Why attack on Saudi leaves world without spare oil capacity
Haven't OPEC and its allies been cutting output?
Those cuts aimed to reduce supply by 1.2 million bpd. But much of that was from Saudi Arabia so it now cannot be reversed quickly.
Non-OPEC members such as Russia are pumping near capacity, with perhaps only 100,000-150,000 bpd of available additional production.
What about Iran?
Iran's exports have fallen over 2 million bpd since April.
Washington has said Iran was behind Saturday's attack, so is unlikely to ease sanctions to allow Iran to plug a gap it believes was created by Tehran.
Iran, for its part, said after the attack that it would pump at full volume if sanctions were eased.
What about US shale?
Shale producers can move quickly to pump more when prices rise, and can bring production online in a matter of months. That is a much faster time line than most traditional oil production. If the Saudi outage looks like it will be prolonged and oil prices rally significantly, then shale producers will raise output.
But even if shale producers pump more, there are constraints on how much the United States can export because oil ports are already near capacity.
In pic: First ship carrying shale gas from the US, arrives in the Firth of Forth on route to Grangemouth Oil refinery in Edinburgh, Scotland.
So what happens now? what about oil in storage?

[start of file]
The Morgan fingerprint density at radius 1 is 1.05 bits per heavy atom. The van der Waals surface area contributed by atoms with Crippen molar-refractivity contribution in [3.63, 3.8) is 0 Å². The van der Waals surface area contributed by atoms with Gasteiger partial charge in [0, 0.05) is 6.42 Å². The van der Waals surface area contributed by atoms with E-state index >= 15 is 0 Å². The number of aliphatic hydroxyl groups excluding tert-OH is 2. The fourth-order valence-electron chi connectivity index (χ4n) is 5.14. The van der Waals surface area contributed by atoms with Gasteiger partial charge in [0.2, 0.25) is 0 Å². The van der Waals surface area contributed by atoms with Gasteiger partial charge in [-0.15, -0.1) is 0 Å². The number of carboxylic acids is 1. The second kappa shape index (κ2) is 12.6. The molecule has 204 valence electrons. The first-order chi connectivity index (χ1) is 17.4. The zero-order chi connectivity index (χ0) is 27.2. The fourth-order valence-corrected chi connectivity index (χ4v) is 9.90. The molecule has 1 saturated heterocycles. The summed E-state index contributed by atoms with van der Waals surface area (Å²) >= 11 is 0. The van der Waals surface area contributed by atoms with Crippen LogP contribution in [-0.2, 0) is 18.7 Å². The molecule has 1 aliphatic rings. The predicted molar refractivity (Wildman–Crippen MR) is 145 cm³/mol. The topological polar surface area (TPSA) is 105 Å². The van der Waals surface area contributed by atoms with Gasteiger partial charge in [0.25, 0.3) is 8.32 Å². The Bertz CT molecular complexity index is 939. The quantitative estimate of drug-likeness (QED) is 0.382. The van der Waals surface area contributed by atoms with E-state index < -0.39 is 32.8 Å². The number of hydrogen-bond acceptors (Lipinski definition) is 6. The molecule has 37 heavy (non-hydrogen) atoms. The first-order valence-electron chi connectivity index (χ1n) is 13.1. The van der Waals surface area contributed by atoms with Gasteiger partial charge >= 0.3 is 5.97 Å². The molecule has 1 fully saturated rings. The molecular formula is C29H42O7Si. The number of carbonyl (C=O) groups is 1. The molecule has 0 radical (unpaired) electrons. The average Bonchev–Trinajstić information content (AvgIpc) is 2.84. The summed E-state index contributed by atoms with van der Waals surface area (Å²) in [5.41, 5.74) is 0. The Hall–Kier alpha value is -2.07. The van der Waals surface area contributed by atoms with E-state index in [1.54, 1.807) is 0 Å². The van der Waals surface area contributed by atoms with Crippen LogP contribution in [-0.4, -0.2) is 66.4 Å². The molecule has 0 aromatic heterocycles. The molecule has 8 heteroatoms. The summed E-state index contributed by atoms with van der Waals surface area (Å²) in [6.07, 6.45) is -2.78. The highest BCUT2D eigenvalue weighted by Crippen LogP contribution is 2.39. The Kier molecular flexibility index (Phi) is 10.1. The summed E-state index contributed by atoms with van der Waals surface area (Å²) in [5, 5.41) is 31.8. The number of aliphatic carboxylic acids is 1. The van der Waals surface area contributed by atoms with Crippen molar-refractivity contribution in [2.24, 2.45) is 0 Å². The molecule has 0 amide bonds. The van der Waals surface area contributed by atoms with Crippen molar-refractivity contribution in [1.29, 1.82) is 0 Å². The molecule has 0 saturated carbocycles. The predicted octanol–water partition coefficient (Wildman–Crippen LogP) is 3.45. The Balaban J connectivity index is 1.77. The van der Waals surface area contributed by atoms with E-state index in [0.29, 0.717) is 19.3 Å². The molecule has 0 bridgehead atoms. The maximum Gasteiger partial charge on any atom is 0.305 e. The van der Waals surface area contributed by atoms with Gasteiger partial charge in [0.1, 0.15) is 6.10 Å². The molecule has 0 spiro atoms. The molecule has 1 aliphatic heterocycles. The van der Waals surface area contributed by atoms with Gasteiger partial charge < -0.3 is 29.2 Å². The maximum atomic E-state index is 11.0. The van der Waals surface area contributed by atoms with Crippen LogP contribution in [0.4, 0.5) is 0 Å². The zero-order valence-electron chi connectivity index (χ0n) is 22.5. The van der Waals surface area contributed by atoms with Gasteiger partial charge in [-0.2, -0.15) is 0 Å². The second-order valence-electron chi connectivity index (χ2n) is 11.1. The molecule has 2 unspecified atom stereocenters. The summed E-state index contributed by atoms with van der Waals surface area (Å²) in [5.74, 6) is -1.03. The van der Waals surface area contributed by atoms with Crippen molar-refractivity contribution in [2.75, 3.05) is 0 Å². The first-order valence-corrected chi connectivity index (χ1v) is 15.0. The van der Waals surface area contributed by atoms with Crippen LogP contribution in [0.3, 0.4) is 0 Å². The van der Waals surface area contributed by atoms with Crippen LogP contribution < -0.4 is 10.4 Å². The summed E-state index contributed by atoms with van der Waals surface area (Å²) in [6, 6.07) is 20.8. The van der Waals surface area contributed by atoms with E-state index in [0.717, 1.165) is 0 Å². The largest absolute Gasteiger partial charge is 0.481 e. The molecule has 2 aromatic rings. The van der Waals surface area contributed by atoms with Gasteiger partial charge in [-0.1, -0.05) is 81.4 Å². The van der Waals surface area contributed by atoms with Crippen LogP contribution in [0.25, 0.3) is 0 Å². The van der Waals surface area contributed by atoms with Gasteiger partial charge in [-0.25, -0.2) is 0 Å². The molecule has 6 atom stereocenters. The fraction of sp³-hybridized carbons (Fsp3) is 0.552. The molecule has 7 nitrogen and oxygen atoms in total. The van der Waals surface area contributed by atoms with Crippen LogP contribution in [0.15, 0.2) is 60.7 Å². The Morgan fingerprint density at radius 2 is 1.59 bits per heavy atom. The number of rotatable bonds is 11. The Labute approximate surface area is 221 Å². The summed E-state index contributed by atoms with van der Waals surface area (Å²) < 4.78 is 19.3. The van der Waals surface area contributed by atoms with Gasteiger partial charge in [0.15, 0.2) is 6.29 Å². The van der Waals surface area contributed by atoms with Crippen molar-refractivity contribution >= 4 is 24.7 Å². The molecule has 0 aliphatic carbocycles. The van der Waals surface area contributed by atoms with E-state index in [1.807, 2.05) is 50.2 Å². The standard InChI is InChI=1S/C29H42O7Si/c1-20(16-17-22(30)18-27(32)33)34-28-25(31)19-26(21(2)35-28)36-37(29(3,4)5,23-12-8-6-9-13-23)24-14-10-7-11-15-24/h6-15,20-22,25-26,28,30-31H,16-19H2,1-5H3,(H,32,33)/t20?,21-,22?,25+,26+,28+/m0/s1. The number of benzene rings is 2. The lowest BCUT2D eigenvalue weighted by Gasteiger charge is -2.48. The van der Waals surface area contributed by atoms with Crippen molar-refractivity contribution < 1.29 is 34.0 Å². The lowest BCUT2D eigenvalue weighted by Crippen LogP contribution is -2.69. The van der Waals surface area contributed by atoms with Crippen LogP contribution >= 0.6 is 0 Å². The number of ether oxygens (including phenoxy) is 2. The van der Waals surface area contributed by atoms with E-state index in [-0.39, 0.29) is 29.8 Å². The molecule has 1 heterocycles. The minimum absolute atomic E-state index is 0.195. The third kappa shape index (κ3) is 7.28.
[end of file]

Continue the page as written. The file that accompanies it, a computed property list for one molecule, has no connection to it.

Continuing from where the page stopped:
They can release oil from strategic storage to meet demand and temper the impact on prices. U.S. President Donald Trump said on Sunday he had authorised a release from the U.S. Strategic Petroleum Reserve.
The IEA, which coordinates energy policies of industrialised nations, advises all its members to keep the equivalent of 90 days of net oil imports in storage.
Oil from storage should keep the market supplied for some time, but oil markets will likely become increasingly volatile as storage is run down and the possibility of a supply crunch rises.
The IEA said the markets were still well supplied despite the Saudi disruptions.
What happens if there is another supply disruption?
OPEC member Libya is in the middle of a civil war, which threatens its ability to continue pumping oil. Another big Libyan disruption would add to the shocks and highlight the lack of spare capacity.
Nigerian exports have also suffered from disruptions.
Even before the Saudi attack, spare capacity was falling. Consultancy Energy Aspects has said it expects OPEC spare capacity to fall to below 1 million bpd in the fourth quarter from two million bpd in the second quarter of 2019.